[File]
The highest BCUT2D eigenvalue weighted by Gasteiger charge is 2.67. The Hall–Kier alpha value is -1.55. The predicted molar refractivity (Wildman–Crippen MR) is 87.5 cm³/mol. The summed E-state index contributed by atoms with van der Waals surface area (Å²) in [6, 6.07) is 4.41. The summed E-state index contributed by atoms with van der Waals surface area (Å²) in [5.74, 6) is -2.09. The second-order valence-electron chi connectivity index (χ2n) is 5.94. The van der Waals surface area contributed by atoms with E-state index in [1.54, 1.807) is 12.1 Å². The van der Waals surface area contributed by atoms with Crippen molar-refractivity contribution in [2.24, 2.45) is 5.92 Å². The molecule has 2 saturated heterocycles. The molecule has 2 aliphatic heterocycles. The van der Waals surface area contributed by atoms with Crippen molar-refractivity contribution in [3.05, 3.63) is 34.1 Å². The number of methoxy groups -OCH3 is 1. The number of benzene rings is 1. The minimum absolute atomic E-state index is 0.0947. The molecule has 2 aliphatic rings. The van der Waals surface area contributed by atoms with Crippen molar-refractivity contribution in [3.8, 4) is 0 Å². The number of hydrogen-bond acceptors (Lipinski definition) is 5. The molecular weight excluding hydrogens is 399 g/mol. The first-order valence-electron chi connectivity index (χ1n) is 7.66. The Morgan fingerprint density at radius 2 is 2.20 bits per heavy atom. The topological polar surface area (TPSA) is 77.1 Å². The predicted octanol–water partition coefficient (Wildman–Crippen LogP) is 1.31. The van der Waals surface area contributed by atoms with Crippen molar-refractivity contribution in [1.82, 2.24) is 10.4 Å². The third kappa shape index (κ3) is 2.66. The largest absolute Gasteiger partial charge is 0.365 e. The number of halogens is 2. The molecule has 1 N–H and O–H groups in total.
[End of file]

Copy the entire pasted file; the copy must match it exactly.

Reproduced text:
The highest BCUT2D eigenvalue weighted by Gasteiger charge is 2.67. The Hall–Kier alpha value is -1.55. The predicted molar refractivity (Wildman–Crippen MR) is 87.5 cm³/mol. The summed E-state index contributed by atoms with van der Waals surface area (Å²) in [6, 6.07) is 4.41. The summed E-state index contributed by atoms with van der Waals surface area (Å²) in [5.74, 6) is -2.09. The second-order valence-electron chi connectivity index (χ2n) is 5.94. The van der Waals surface area contributed by atoms with E-state index in [1.54, 1.807) is 12.1 Å². The van der Waals surface area contributed by atoms with Crippen molar-refractivity contribution in [2.24, 2.45) is 5.92 Å². The molecule has 2 saturated heterocycles. The molecule has 2 aliphatic heterocycles. The van der Waals surface area contributed by atoms with Crippen molar-refractivity contribution in [3.05, 3.63) is 34.1 Å². The number of methoxy groups -OCH3 is 1. The number of benzene rings is 1. The minimum absolute atomic E-state index is 0.0947. The molecule has 2 aliphatic rings. The van der Waals surface area contributed by atoms with Crippen molar-refractivity contribution in [3.8, 4) is 0 Å². The number of hydrogen-bond acceptors (Lipinski definition) is 5. The molecular weight excluding hydrogens is 399 g/mol. The first-order valence-electron chi connectivity index (χ1n) is 7.66. The Morgan fingerprint density at radius 2 is 2.20 bits per heavy atom. The topological polar surface area (TPSA) is 77.1 Å². The predicted octanol–water partition coefficient (Wildman–Crippen LogP) is 1.31. The van der Waals surface area contributed by atoms with Crippen molar-refractivity contribution in [1.82, 2.24) is 10.4 Å². The third kappa shape index (κ3) is 2.66. The largest absolute Gasteiger partial charge is 0.365 e. The number of halogens is 2. The molecule has 1 N–H and O–H groups in total.